The Australian Bureau of Statistics today (4 September 2019) released the June quarter 2019 results for the Australian National Accounts.
The results showed that the Australian economy grew 0.5 per cent (seasonally adjusted) in the June quarter 2019 and grew 1.4 per cent annually. This result is down 0.4 per cent from the previous annual period that showed GDP growth of 1.8 per cent. Overall, the June quarter 2019 result showed the slowest annual GDP growth rate since 2009.
What are the changes to the components of GDP?
Household final consumption rose 0.4 per cent (seasonally adjusted) in the June quarter 2019, while government final consumption expenditure in the June quarter 2019 rose 2.7 per cent (seasonally adjusted).
Total gross fixed capital formation (or investment expenditure) fell 1.7 per cent (seasonally adjusted) in the June quarter 2019. Private investment declined 1.6 per cent, driven by falls in non-dwelling construction (-5.9 per cent) and dwellings (-4.4 per cent). This movement was partly offset by a rise in machinery and equipment investment (3.4 per cent). Public investment decreased 2.3 per cent, driven by state and local general government (-4.1 per cent). This decrease was partly offset by strength in expenditure on defence (7.1 per cent).
Total inventories decreased in seasonally adjusted terms in the June quarter 2019, following an increase in the last quarter. Consequently, inventories contribution to GDP growth was -0.5 percentage points.
Terms of trade rose at 1.4 per cent (seasonally adjusted) in the June quarter 2019 and grew 8.9 per cent annually.
What caused this result?
The result from the Australian National Accounts for the June quarter is clear. The domestic economy was weak, while external sector drove growth for the quarter.
- Net exports contributed 0.6 percentage points to GDP growth. This was attributed to the strength in mining sector, with strong export volumes driven by mining commodities (particularly coal and liquefied natural gas) more than offsetting weak volumes of rural commodities. Another factor was the fall import volumes (particularly imports of consumption goods).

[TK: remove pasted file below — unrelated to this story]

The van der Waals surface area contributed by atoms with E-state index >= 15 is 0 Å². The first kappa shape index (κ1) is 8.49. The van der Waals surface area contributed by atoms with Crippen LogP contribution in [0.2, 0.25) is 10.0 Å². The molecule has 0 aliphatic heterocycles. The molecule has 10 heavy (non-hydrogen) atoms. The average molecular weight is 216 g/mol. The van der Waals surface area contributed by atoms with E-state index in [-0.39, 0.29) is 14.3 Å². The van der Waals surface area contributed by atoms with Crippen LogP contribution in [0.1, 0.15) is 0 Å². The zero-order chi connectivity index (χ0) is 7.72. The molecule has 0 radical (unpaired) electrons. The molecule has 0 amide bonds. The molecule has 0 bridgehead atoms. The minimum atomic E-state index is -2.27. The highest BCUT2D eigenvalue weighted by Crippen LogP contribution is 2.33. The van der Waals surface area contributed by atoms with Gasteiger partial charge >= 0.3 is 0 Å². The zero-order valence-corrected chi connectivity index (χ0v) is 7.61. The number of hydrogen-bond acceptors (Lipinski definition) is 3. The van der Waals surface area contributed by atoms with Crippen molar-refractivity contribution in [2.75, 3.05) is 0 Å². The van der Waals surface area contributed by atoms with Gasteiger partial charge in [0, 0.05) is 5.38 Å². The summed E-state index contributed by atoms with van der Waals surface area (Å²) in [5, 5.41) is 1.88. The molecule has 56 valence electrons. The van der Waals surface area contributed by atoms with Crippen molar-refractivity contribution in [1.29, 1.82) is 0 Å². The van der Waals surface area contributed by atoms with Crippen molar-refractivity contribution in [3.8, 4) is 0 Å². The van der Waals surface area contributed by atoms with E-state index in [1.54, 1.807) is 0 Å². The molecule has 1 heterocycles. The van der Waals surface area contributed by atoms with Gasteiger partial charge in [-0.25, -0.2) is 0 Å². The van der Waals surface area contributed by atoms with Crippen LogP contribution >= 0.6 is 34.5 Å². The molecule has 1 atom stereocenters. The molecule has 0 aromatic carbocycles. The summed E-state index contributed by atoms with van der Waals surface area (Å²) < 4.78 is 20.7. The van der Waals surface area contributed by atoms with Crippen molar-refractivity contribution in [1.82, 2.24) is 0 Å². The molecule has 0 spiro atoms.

- In contrast, final domestic demand was weak, with Gross National Expenditure contributing -0.2 percentage points to growth in the June quarter 2019. Modest growth in consumption expenditure was partly offset by weak investment expenditure (particularly dwelling investment fell 4.4 per cent and non-dwelling construction fell 5.9 per cent).
Western Australia saw the largest rise in state demand with growth of 0.8 per cent, followed by Victoria with 0.5 per cent growth. In contrast, growth in NSW was 0 per cent, Queensland with 0 per cent, South Australia with a fall of 0.2 per cent.
What is the market reaction?
The Australian share market is down 0.6 per cent today due to weakness in offshore markets. Today’s result from the Australian National Accounts is broadly in line with market expectations. Further, today’s result does not change the market’s view of expectations of a further easing in monetary policy in coming months.
This article has been prepared by the Australian Stock Report Pty Ltd (AFSL: 301 682. ABN: 94 106 863 978)
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